Measure the space in your room before you plan where to place your furniture.
How well do you know your room? In order to plan and dress it, you need to know and understand your room. Go to the room you need to organize, rearrange or redecorate and ask yourself these questions:
Size and shape: What are the dimensions of your room, and what is its basic shape? Is it square, rectangular, L-shaped?
Personality: What is your room's inherent personality? If it were a person, would it be Queen Victoria – voluptuous, majestic, overstuffed? Would it be slim and elegant Audrey Hepburn?
Assets: What are your room's assets? Does it have beautiful moldings, a picture window, an elegant fireplace?
Weaknesses: What are your room's weaknesses? Does it have a ceiling that's too low? Is it overly long and narrow? Does it lack any distinguishing points? Does it have an off-center focal point?
Using Floor Plans
The best way to understand your room's shape – with all its intractable ins and outs – is to draw a floor plan of the baseline of your walls, using a scale of 1/4 inch = 1 foot.
Create a rough floor plan by drawing around anything that is permanently attached to each wall.
Using a l/4" to 1' scale, finalize the plan with a ruler, denoting doors, windows and anything permanently attached to the wall.
Draw around each side of anything that's permanently attached to your wall (a radiator, a pillar, a fireplace surround). Draw behind any moveable piece of furniture – because if you can move it, you may want to when you rearrange your room. Mark the width of the gap forming any doorway, whether it's a major doorway or a doorway to a closet. And even though your windows aren't at the base of your floors, mark where they start and end. That way, when you go to use your floor plan to try out different furniture arrangements, you'll know where not to place that highboy.
Now, using lengths and widths only, make yourself simple cut-outs of your anticipated furniture pieces in the same scale of 1/4 inch = 1 foot. Use the cut-outs, placing and rearranging them on the floor plan until you come up with an arrangement that feels right to you.
Your floor plan can help you visualize where to place furniture, how many furniture pieces will fit into your room and where the traffic paths need to be. But it won't reveal other key details, such as your room's personality and the height of its walls.
Working with a Room’s Personality
The clues to your room's true personality lie in its architecture.
Ornate: Do you see thick, ornate Victorian moldings around the top of your walls and windows? Then your furniture should have equally weighty materials and carvings.
Curved: Does your room have a curved wall or mantel, or a prominent bow window? Then a round or semicircular piece of furniture, or a round or semicircular furniture arrangement could complement it.
Neutral: If your room is a blank slate architecturally, you may want to add visual dimension via paneling, stenciling, a chair rail, a series of French doors or a Dutch door.
Repeat architectural motifs in the styles of your furniture.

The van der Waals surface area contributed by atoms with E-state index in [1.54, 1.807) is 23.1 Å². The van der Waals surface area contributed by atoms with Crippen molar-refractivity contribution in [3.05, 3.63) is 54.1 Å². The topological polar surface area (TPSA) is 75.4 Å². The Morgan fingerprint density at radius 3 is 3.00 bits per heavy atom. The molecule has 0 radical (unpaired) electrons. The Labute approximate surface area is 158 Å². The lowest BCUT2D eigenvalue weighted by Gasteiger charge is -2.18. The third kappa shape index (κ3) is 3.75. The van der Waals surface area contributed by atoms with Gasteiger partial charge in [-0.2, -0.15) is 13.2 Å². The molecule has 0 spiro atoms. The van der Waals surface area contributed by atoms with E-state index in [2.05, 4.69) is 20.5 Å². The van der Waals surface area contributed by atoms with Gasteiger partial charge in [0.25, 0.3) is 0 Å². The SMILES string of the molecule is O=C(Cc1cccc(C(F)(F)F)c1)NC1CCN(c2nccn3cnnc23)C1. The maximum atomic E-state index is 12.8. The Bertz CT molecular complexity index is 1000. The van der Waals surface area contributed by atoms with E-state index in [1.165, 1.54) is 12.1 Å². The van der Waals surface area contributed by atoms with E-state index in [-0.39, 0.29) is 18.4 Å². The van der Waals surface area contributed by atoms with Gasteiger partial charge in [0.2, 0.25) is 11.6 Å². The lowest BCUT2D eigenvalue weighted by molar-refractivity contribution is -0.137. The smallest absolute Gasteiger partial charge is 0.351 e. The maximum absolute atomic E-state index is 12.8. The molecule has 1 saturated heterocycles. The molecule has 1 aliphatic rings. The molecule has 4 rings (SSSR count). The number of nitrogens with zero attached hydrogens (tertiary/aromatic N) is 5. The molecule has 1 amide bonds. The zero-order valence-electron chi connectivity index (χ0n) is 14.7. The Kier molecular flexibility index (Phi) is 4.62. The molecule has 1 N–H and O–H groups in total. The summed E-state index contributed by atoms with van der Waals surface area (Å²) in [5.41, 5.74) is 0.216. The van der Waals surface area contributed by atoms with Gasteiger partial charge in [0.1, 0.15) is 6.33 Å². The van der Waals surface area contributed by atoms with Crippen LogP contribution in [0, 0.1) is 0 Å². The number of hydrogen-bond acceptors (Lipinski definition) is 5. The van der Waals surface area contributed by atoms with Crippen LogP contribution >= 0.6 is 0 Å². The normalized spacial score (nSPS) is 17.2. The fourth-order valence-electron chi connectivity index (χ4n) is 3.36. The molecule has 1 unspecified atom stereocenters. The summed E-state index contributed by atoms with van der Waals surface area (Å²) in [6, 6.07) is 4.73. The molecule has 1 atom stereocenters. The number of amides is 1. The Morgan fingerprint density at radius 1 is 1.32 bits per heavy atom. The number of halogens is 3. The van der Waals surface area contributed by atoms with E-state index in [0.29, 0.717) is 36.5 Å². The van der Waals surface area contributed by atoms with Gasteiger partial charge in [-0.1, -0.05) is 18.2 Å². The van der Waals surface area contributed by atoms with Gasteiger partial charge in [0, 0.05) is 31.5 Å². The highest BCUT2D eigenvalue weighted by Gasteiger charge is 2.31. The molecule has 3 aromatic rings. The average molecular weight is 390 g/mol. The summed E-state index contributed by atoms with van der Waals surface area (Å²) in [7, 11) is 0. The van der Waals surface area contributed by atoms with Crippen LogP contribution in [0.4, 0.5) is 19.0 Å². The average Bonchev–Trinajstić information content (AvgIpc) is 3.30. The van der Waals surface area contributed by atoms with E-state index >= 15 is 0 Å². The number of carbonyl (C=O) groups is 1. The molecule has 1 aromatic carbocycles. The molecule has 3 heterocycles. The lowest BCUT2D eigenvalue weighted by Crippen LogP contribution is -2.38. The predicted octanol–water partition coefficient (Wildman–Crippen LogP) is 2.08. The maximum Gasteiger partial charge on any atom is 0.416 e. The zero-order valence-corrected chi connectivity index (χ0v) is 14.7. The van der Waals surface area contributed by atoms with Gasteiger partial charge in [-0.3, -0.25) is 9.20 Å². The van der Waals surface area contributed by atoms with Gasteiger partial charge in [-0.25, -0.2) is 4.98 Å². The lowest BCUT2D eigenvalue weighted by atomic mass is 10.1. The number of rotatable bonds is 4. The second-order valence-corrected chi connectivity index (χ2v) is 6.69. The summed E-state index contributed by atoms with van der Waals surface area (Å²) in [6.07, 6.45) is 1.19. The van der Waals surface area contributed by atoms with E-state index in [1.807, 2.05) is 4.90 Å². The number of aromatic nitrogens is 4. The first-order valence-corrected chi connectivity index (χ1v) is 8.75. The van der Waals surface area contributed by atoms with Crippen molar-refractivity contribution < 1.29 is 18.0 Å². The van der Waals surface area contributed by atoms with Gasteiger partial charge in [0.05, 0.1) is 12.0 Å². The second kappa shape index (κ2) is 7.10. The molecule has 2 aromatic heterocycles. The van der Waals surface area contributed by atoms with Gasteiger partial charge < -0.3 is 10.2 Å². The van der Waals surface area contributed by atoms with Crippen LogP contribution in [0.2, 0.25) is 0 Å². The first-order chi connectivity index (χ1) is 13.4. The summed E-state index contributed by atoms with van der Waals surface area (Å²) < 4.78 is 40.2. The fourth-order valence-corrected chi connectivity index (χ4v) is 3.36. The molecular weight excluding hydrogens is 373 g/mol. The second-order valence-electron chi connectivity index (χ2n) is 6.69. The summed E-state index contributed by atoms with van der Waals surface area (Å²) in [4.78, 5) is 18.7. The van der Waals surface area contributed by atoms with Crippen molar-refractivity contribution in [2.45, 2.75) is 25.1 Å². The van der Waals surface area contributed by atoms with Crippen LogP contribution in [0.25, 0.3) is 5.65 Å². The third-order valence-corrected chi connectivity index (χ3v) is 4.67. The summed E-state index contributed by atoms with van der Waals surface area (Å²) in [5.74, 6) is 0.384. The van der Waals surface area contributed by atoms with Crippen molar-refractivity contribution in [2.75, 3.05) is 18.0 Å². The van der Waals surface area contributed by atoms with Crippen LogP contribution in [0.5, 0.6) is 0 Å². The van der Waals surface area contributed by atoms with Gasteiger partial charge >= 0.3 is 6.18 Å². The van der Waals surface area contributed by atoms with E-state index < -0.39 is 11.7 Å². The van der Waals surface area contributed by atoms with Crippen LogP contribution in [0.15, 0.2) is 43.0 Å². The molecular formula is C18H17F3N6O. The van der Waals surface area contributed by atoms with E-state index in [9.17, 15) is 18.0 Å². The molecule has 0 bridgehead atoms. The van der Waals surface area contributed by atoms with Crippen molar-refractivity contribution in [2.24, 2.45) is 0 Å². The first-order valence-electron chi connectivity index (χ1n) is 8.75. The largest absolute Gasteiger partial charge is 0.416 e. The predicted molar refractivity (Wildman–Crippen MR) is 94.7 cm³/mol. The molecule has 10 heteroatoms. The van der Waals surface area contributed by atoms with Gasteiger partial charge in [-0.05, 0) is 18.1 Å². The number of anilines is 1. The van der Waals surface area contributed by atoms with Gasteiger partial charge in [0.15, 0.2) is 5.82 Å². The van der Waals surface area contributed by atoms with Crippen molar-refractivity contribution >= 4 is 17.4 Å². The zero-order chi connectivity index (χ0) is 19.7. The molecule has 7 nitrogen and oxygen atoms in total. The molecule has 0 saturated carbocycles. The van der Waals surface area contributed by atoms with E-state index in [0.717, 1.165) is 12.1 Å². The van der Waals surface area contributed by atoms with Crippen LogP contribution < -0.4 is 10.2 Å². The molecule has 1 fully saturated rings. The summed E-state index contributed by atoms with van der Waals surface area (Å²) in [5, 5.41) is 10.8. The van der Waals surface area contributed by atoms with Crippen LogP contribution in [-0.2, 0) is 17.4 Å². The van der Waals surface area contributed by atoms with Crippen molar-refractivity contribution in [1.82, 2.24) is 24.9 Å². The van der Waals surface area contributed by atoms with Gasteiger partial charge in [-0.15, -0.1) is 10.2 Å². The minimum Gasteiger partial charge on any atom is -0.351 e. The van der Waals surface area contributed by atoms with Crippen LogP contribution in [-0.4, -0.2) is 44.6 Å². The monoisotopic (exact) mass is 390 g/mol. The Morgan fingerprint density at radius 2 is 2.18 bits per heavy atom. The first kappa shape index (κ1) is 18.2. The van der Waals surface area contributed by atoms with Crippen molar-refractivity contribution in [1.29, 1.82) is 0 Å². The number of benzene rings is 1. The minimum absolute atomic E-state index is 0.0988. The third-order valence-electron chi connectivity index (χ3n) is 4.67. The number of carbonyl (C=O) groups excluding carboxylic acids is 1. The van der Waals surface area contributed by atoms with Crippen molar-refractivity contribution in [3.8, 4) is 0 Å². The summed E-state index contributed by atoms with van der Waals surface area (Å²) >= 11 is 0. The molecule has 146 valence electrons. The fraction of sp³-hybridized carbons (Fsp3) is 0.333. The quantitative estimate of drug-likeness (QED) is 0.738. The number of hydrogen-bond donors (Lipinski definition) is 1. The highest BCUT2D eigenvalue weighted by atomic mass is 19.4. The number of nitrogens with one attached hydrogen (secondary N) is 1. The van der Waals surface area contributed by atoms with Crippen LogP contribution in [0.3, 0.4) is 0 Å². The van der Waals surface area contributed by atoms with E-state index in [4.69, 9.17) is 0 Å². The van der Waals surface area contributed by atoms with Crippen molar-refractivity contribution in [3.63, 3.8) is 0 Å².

Enhancing a Room Asset
If your room has a particularly attractive feature, such as a fireplace or picture window, let it be the focal point by making it the most colorful or elegant feature in the room and/or centering your furniture arrangement around it.
Overcoming Room Weaknesses
Low ceilings: If your room has low ceilings, keep your furniture lines low. Choose sofas and chairs with low backs, unless you're an unusually tall person. For personal comfort, seatback height should be closer to your shoulders than to your waist. Keep cabinetry heights below eye level, or let your cabinetry stretch all the way to the ceiling – you don't want to inadvertently produce an even lower visual height cap for your walls. Avoid using cornices over the windows for the same reason.
You can raise the visual height of your walls by hanging pictures, plates or a shelf of objects over your windows and doors. You can make your walls seem taller by painting the walls and any cornice molding into the ceiling. Use the same color as the ceiling to minimize the wall/ceiling delineation. Use light, satiny, cool colors since they make space recede.
Receding space: Warm, dark, matte colors advance space. Use them if you want to make your room feel smaller and cozier. In a room that's overly long and narrow, you can use warm colors on the shorter walls to pull them forward and make the room feel squarer.
Awkward shape: If your room has an awkward shape, or a lot of built-in obstructions, or an off-center focal point, use your furniture arrangements to visually divide your room into a series of more manageable " minirooms" within the room. Create a clustered seating arrangement in one area of the room, say, around a fireplace -remember, you don't have to place all your furniture against the walls. Create a separate arrangement – a grouping of plants, a chaise, a desk or a piano – in another area of the room to balance it. Use area rugs to enhance definition.
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